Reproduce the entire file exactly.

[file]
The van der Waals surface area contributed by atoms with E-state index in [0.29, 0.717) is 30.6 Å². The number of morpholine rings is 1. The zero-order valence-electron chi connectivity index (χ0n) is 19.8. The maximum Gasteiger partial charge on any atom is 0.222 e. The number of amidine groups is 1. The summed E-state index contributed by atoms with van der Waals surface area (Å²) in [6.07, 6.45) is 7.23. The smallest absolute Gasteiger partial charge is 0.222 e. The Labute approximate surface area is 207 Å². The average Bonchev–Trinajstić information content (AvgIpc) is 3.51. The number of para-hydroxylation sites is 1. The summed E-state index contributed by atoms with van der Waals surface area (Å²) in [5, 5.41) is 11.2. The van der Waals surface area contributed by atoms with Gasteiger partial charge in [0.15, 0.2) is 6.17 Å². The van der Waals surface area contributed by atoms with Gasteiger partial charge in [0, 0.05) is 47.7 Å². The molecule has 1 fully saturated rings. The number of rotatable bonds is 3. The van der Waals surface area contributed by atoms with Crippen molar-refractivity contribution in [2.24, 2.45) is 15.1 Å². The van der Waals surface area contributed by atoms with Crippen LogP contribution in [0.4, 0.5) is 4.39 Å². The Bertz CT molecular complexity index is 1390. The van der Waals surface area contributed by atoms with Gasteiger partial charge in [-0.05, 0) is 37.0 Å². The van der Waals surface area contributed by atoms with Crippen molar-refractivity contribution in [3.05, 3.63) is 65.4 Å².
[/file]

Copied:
The van der Waals surface area contributed by atoms with E-state index in [0.29, 0.717) is 30.6 Å². The number of morpholine rings is 1. The zero-order valence-electron chi connectivity index (χ0n) is 19.8. The maximum Gasteiger partial charge on any atom is 0.222 e. The number of amidine groups is 1. The summed E-state index contributed by atoms with van der Waals surface area (Å²) in [6.07, 6.45) is 7.23. The smallest absolute Gasteiger partial charge is 0.222 e. The Labute approximate surface area is 207 Å². The average Bonchev–Trinajstić information content (AvgIpc) is 3.51. The number of para-hydroxylation sites is 1. The summed E-state index contributed by atoms with van der Waals surface area (Å²) in [5, 5.41) is 11.2. The van der Waals surface area contributed by atoms with Gasteiger partial charge in [0.15, 0.2) is 6.17 Å². The van der Waals surface area contributed by atoms with Gasteiger partial charge in [0, 0.05) is 47.7 Å². The molecule has 1 fully saturated rings. The number of rotatable bonds is 3. The van der Waals surface area contributed by atoms with Crippen molar-refractivity contribution in [2.24, 2.45) is 15.1 Å². The van der Waals surface area contributed by atoms with Crippen LogP contribution in [0.4, 0.5) is 4.39 Å². The Bertz CT molecular complexity index is 1390. The van der Waals surface area contributed by atoms with Gasteiger partial charge in [-0.05, 0) is 37.0 Å². The van der Waals surface area contributed by atoms with Crippen molar-refractivity contribution in [3.05, 3.63) is 65.4 Å².